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Re: [ub] type punning through congruent base class?

From: Jeffrey Yasskin <jyasskin_at_[hidden]>
Date: Fri, 17 Jan 2014 13:34:08 -0800
Note that this post from Herb arrived after
http://www.open-std.org/pipermail/ub/2014-January/000418.html but was sent
before, so the thread got a little mixed up.

On Thu, Jan 16, 2014 at 11:38 AM, Herb Sutter <hsutter_at_[hidden]> wrote:

> Richard, it cannot mean that (or if it does, IMO we have an obvious bug)
> for at least two specific reasons I can think of (below), besides the
> general reasons that it would not be sensical and would violate type safety.
We do have an obvious bug in [basic.life]p1, "The lifetime of an object of
type T begins when storage with the proper alignment and size for type T is
obtained", if we interpret "obtained" as "obtained from the memory
allocator". Even with strict uses of placement-new to change the type of
memory, placement-new doesn't "obtain" any memory. If we interpret
"obtained" as just "the programmer intends a region of storage to be
available for a T", as I think Richard is suggesting, the bug is only that
we need the wording to be clearer.

 First, objects must have unique addresses. Consider, still assuming B is
> trivially constructible:
> void *p = malloc(sizeof(B));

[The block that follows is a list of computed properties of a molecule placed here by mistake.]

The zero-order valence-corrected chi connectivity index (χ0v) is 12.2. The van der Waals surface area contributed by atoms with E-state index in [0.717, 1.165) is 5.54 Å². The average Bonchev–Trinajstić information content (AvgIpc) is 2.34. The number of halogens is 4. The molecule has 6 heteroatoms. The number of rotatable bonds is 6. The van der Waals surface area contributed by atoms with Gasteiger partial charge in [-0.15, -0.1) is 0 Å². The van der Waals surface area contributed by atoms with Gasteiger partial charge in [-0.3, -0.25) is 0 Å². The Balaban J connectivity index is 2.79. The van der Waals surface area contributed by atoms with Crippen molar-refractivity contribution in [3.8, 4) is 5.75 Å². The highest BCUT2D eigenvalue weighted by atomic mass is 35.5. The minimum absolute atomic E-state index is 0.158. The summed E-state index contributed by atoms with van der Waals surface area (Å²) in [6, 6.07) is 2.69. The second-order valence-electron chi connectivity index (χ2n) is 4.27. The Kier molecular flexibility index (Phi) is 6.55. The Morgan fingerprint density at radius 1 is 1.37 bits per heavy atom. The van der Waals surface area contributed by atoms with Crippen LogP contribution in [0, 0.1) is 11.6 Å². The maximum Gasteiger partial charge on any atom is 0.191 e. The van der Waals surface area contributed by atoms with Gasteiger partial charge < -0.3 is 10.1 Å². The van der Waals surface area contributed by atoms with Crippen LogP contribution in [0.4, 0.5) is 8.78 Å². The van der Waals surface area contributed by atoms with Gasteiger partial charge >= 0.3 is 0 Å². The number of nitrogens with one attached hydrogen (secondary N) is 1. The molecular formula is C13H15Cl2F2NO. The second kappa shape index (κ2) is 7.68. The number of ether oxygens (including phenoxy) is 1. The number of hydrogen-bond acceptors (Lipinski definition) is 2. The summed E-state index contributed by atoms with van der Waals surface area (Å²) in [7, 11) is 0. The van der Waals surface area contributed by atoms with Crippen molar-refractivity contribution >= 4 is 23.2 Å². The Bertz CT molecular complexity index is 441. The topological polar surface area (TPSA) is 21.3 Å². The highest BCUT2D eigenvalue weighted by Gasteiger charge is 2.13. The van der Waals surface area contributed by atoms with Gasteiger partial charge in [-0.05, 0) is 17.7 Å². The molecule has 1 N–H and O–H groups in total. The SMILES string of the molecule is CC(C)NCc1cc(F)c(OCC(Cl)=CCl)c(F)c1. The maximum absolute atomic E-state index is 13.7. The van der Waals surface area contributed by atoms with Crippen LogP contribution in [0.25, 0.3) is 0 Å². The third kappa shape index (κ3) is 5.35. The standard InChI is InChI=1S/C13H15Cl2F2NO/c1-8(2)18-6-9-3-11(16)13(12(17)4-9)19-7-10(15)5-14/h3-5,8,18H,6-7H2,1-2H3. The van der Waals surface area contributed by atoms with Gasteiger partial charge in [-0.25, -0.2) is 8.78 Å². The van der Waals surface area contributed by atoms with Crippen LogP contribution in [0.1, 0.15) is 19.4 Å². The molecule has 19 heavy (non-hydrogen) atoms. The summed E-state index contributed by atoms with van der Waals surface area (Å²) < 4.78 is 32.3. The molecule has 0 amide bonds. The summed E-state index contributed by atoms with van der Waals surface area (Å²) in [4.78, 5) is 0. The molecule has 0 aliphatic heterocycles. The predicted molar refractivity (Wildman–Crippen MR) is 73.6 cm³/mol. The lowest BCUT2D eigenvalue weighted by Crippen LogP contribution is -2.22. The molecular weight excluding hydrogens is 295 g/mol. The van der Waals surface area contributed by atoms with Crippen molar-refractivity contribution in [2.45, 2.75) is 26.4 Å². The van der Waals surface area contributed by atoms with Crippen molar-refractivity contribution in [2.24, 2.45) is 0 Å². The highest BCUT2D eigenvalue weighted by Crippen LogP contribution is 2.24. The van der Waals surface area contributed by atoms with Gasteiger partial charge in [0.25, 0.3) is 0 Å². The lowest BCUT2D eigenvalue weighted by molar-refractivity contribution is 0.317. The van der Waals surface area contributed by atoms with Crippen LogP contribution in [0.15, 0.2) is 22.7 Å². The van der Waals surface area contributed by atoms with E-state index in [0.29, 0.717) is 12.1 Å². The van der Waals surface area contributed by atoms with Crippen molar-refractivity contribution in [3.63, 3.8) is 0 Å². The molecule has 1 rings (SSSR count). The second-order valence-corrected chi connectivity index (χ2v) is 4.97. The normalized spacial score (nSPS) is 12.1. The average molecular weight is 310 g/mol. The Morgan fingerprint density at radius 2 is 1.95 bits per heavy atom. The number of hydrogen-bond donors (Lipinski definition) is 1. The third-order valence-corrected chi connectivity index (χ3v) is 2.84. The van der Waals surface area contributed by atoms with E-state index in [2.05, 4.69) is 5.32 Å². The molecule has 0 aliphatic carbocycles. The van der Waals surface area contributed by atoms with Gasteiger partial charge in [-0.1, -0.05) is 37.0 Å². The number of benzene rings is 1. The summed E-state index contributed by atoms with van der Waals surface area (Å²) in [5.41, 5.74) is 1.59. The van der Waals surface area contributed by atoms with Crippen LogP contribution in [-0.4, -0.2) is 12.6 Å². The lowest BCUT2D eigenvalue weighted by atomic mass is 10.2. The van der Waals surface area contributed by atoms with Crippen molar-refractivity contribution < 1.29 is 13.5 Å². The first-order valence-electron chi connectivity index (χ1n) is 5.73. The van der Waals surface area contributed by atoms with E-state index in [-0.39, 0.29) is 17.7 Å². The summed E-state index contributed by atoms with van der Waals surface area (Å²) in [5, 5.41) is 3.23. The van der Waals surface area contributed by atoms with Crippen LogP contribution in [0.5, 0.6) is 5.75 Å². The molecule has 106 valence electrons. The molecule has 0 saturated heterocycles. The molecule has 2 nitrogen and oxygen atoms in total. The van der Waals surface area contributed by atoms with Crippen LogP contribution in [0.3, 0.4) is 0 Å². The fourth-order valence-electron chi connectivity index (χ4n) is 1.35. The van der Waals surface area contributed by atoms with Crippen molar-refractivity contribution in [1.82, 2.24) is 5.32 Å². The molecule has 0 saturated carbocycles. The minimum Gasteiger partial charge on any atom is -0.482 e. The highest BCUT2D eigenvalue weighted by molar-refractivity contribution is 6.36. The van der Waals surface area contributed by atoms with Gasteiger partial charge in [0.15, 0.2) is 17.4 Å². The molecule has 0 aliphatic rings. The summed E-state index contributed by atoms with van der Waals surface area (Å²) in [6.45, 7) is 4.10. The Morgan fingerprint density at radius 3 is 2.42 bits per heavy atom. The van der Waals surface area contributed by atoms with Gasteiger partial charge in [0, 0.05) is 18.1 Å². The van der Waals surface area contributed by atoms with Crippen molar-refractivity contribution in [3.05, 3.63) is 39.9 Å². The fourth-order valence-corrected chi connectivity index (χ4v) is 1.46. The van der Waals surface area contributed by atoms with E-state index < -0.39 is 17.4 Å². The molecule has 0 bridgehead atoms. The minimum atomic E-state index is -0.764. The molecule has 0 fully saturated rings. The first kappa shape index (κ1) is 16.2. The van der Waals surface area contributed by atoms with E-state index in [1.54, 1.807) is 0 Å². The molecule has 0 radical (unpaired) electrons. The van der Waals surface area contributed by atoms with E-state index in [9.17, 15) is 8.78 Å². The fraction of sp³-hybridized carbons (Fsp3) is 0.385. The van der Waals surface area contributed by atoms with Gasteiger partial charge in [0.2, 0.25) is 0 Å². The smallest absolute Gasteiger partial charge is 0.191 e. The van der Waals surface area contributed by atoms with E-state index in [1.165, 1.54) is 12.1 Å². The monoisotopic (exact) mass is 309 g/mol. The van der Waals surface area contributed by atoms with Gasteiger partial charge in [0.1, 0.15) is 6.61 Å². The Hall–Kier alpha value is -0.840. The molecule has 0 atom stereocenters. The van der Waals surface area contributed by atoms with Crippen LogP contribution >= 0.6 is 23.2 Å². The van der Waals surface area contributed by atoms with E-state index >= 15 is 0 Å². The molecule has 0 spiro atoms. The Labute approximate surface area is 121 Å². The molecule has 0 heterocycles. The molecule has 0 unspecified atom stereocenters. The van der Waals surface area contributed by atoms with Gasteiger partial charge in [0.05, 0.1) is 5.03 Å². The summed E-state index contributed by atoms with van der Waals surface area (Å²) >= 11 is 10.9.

The lifetime of a B starts some time after-or-including the malloc() call
in the above line and the access of 'pb->i' two lines down. [basic.life]p5
("Before the lifetime of an object has started ... The program has undeļ¬ned
behavior if ... the pointer is used to access a non-static data member")

The assignment to 'i' might start the lifetime of an 'int' subobject, but
that's not enough to make the use of 'pb->i' defined if no 'B's lifetime
has started.

> B* pb = (B*)p;
> pb->i = 0;

The lifetime of the B *ends* when its storage is re-used for the 'short'
([basic.life]p1 "The lifetime of an object of type T ends when ... the
storage which the object occupies is reused"), as Daveed said. This happens
some time after the access in the previous line, and the assignment two
lines down.

> short* ps = (short*)p;
> *ps = 0;
> This cannot possibly be construed as starting the lifetime of a B object
> and a short object, else they would have the same address, which is
> illegal. Am I missing something?

Both a B object and a short object have their lifetimes started in your
code snippet, but the lifetimes don't overlap.

Confusingly, the start of these lifetimes is *not* called out in any
particular line of code; it's implied by them. In particular, the casts
don't have any lifetime effects (contra the straw man at
http://www.open-std.org/pipermail/ub/2014-January/000406.html). The code
would be just as defined (or undefined) written as:

  void *p = malloc(sizeof(B));

  B* pb = (B*)p;
  short* ps = (short*)p;
  pb->i = 0;

  *ps = 0;

As Matt alluded to in
http://www.open-std.org/pipermail/ub/2014-January/000456.html, it might be
possible to say that all lifetime effects are called out in explicit
expressions without breaking C compatibility, *if* we instead say that
accessing the members of objects with trivial constructors can be done
outside of the lifetime of such objects. I have no idea whether that would
be better or worse than saying that lifetime effects can be implied.


Received on 2014-01-17 22:34:30